The underground train is a stifling capsule of wilting passengers, staring mute into the clammy air.
A slim, elegant woman in a long, floaty dress, large, ugly feet restrained by thin, strappy sandals. Her big toe gross, like a giant’s thumb-
Stepping out on to the platform; a surge of cool air pursues us through the rounded tunnels.
Heedless, purposeful travellers walk between us, barge into us or stand in the way, intent on their tiny screens.
Throngs on the shady side of Bond Street-a forest of smooth, bare legs in the shortest of buttock-skimming denim shorts.
I grimace when I spot my baggy knees reflected in the mirrors of the hotel lobby as I await the lift.
We are the ‘Out of Towners’-Jack Lemmon and his wife-I am a tourist in a city where I lived for years-aeons ago-
The restaurant terrace overhung by subway tracks-trains squealing by overhead, their wheels grinding as they round the bend, counteracting conversation; the waiter beams and his lips form a question, soundless in the train’s passing hubbub.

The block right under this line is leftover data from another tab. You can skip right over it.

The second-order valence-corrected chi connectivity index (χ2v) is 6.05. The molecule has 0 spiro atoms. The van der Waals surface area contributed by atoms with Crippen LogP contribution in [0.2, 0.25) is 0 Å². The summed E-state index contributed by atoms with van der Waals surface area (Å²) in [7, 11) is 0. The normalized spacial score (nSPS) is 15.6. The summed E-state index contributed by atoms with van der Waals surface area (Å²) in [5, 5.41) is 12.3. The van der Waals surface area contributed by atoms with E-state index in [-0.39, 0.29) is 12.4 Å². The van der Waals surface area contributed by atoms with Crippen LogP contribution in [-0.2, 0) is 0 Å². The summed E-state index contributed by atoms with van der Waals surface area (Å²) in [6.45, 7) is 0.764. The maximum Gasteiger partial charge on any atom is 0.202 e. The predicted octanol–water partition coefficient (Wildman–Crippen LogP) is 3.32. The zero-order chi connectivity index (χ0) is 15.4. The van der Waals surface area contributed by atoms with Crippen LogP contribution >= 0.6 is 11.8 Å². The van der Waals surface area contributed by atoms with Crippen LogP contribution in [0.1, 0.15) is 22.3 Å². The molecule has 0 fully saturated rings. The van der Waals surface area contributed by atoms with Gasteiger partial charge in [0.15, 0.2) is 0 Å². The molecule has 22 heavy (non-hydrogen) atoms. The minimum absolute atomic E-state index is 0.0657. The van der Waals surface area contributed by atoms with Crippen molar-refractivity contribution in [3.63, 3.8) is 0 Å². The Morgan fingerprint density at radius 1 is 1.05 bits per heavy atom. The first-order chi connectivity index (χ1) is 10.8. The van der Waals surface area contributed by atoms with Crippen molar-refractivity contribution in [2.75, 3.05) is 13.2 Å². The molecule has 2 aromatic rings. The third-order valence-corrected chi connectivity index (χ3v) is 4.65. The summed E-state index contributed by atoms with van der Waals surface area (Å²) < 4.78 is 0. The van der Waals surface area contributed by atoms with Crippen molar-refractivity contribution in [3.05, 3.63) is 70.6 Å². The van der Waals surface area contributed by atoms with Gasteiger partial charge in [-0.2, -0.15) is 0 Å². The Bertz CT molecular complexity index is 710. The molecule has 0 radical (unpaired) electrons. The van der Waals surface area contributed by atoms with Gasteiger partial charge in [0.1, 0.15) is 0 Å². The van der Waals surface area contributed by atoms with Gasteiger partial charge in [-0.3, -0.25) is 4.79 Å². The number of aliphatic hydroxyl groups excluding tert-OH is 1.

Shoppers clutching bags-Dolce e Gabbana, Liberty’s, Reiss-
The gift stalls crammed with a million items no one could want-Union Jack mugs, fridge magnets, Tee shirts, metal models of Big Ben, Buck House in a snowstorm.
I fall exhausted on to the soft, white sheets in the air conditioned room-am asleep in seconds.
When I wake I am sixty years of age…